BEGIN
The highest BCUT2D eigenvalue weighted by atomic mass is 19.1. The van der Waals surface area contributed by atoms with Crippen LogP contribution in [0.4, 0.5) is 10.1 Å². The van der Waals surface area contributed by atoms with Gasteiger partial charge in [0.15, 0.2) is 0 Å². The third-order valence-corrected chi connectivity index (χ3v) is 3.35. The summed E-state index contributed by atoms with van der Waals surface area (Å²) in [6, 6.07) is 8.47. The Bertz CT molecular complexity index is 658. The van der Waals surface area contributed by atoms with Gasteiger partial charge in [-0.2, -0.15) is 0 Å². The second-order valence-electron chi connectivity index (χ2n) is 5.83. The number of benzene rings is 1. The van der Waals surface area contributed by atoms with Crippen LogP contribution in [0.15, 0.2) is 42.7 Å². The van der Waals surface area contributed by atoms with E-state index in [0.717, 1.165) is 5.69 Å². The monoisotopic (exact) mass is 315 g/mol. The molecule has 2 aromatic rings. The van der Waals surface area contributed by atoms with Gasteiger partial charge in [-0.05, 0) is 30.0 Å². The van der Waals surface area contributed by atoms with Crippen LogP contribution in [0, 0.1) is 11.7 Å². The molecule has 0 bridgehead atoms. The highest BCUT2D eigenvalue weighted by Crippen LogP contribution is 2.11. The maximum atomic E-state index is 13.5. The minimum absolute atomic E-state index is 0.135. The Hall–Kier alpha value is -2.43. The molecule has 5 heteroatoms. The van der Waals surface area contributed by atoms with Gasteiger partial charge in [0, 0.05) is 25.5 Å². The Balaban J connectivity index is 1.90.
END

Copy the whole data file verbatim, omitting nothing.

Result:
The highest BCUT2D eigenvalue weighted by atomic mass is 19.1. The van der Waals surface area contributed by atoms with Crippen LogP contribution in [0.4, 0.5) is 10.1 Å². The van der Waals surface area contributed by atoms with Gasteiger partial charge in [0.15, 0.2) is 0 Å². The third-order valence-corrected chi connectivity index (χ3v) is 3.35. The summed E-state index contributed by atoms with van der Waals surface area (Å²) in [6, 6.07) is 8.47. The Bertz CT molecular complexity index is 658. The van der Waals surface area contributed by atoms with Gasteiger partial charge in [-0.2, -0.15) is 0 Å². The second-order valence-electron chi connectivity index (χ2n) is 5.83. The number of benzene rings is 1. The van der Waals surface area contributed by atoms with Crippen LogP contribution in [0.15, 0.2) is 42.7 Å². The van der Waals surface area contributed by atoms with E-state index in [0.717, 1.165) is 5.69 Å². The monoisotopic (exact) mass is 315 g/mol. The molecule has 2 aromatic rings. The van der Waals surface area contributed by atoms with Gasteiger partial charge in [-0.05, 0) is 30.0 Å². The van der Waals surface area contributed by atoms with Crippen LogP contribution in [0, 0.1) is 11.7 Å². The molecule has 0 bridgehead atoms. The highest BCUT2D eigenvalue weighted by Crippen LogP contribution is 2.11. The maximum atomic E-state index is 13.5. The minimum absolute atomic E-state index is 0.135. The Hall–Kier alpha value is -2.43. The molecule has 5 heteroatoms. The van der Waals surface area contributed by atoms with Gasteiger partial charge in [0, 0.05) is 25.5 Å². The Balaban J connectivity index is 1.90.